EDPS and EDPB’s Joint Opinion on European Commission AI Act Proposals

On June 23, 2021, the European Data Protection Board (EDPB) and European Data Protection Supervisor (EDPS) shared a joint opinion regarding the European Commission’s AI regulation proposal.  

The EDPB and the EDPS welcome the European Commission’s initiative, which is aimed at “addressing the use of AI systems within the European Union”. Likewise with regard to its scope, they welcome the fact that it extends to the provision and use of AI systems by EU institutions, bodies or agencies. However, the EDPB and the EDPS stress that it is necessary to “explicitly clarify that existing EU data protection legislation (GDPR, the EUDPR and the LED) applies to any processing of personal data falling under the scope of the draft AI Regulation”. Also, the EDPB and the EDPS “are concerned by the exclusion of international law enforcement cooperation from the scope of the Proposal”.

Deploying remote biometric identification in publicly accessible spaces means the end of anonymity in those places. A general ban on the use of facial recognition in publicly accessible areas is the necessary starting point if we want to preserve our freedoms and create a human-centric legal framework for AI”.

Andrea Jelinek, EDPB Chair, & Wojciech Wiewiórowski, EDPS.

The following should be noted from the Opinion with regard to automated recognition: 

  • The risk-based approach is welcomed but this approach will need to be clarified and the notion of “fundamental rights risk” aligned with GDPR and the Regulation (EU) 2018/1725 (EUDPR).
  • With regard to the classification of an AI system as high risk, the EDPB and the EDPS agree with the proposition that the classification “does not necessarily mean that it is lawful per se and can be deployed by the user as such”. In addition, the EDPB and the EDPS “consider that the requirement to ensure compliance with the GDPR and EUDPR should be included in Chapter 2 of Title III”, and therefore “the compliance with legal obligations arising from Union legislation (including on personal data protection) should be a precondition to being allowed to enter the European market as CE marked product”. Finally, according to the EDPB and the EDPS, the conformity assessment procedure should be adapted “so that third parties always conduct high-risk AI systems’ ex-ante conformity assessments”.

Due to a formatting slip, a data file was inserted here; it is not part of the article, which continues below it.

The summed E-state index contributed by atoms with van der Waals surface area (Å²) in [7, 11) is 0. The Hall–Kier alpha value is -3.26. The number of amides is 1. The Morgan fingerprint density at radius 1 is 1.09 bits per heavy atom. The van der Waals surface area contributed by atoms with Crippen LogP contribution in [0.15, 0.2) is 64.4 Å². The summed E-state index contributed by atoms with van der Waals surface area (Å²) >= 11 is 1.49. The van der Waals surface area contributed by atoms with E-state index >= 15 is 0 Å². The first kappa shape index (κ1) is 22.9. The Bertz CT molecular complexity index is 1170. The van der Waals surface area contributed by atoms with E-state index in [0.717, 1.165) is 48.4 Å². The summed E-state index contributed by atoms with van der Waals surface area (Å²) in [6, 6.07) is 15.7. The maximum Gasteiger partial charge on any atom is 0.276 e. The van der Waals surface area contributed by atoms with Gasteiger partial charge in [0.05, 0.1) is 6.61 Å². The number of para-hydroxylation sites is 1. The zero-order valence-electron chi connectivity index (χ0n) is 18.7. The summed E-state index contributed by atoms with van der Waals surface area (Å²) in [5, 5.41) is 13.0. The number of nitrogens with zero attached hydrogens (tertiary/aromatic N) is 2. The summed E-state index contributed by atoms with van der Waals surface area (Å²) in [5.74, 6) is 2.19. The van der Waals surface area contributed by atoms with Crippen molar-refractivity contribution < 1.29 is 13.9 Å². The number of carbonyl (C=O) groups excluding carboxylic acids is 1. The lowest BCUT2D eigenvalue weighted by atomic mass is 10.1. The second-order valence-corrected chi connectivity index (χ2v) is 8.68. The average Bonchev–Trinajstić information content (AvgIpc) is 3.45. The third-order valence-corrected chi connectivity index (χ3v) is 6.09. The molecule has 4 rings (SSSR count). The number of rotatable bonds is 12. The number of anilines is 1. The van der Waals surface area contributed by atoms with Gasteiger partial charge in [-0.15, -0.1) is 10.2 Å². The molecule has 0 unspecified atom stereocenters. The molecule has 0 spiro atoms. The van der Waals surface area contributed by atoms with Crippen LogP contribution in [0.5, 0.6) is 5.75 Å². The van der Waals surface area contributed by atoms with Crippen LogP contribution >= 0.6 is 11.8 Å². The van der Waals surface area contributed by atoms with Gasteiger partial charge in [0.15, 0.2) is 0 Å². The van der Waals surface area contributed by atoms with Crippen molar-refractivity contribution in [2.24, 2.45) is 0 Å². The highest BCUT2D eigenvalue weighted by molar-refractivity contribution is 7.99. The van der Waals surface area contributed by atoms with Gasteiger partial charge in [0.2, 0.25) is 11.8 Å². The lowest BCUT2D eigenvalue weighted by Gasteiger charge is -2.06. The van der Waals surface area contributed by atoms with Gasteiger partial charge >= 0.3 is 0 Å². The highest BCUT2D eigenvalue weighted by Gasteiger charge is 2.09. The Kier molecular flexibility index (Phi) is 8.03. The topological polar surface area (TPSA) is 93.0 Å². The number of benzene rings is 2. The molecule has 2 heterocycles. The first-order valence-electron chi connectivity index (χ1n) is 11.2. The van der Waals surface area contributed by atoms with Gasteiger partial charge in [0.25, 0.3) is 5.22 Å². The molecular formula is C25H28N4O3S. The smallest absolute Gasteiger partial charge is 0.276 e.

• The EDPB and the EDPS would like future AI regulation to prohibit any type of social scoring.
  • “The EDPB and the EDPS call for a general ban on any use of AI for an automated recognition of human features in publicly accessible spaces – such as of faces but also of gait, fingerprints, DNA, voice, keystrokes and other biometric or behavioral signals – in any context”. They also recommend a ban “on AI systems categorizing individuals from biometrics into clusters according to ethnicity, gender, as well as political or sexual orientation, or other grounds on which discrimination is prohibited under Article 21 of the Charter”. Finally, concerning the use of AI to infer a person’s emotions, the EDPB and the EDPS consider that this technology is “highly undesirable and should be prohibited”.
  • The EDPS and the EDPB “welcome the designation of the EDPS as the competent authority and the market surveillance authority for the supervision of the Union institutions, agencies and bodies” while requesting that the role and tasks of the EDPS are clarified.
  • With regard to the new European Artificial Intelligence Board (EAIB), they highlight that future AI Regulation “should give more autonomy to the EAIB and ensure it can act on its own initiative” in order to guarantee its independence.

Beyond the EU, a coalition of digital rights and consumer protection groups across the globe is calling for a global ban on biometric recognition technologies that enable mass and discriminatory surveillance.

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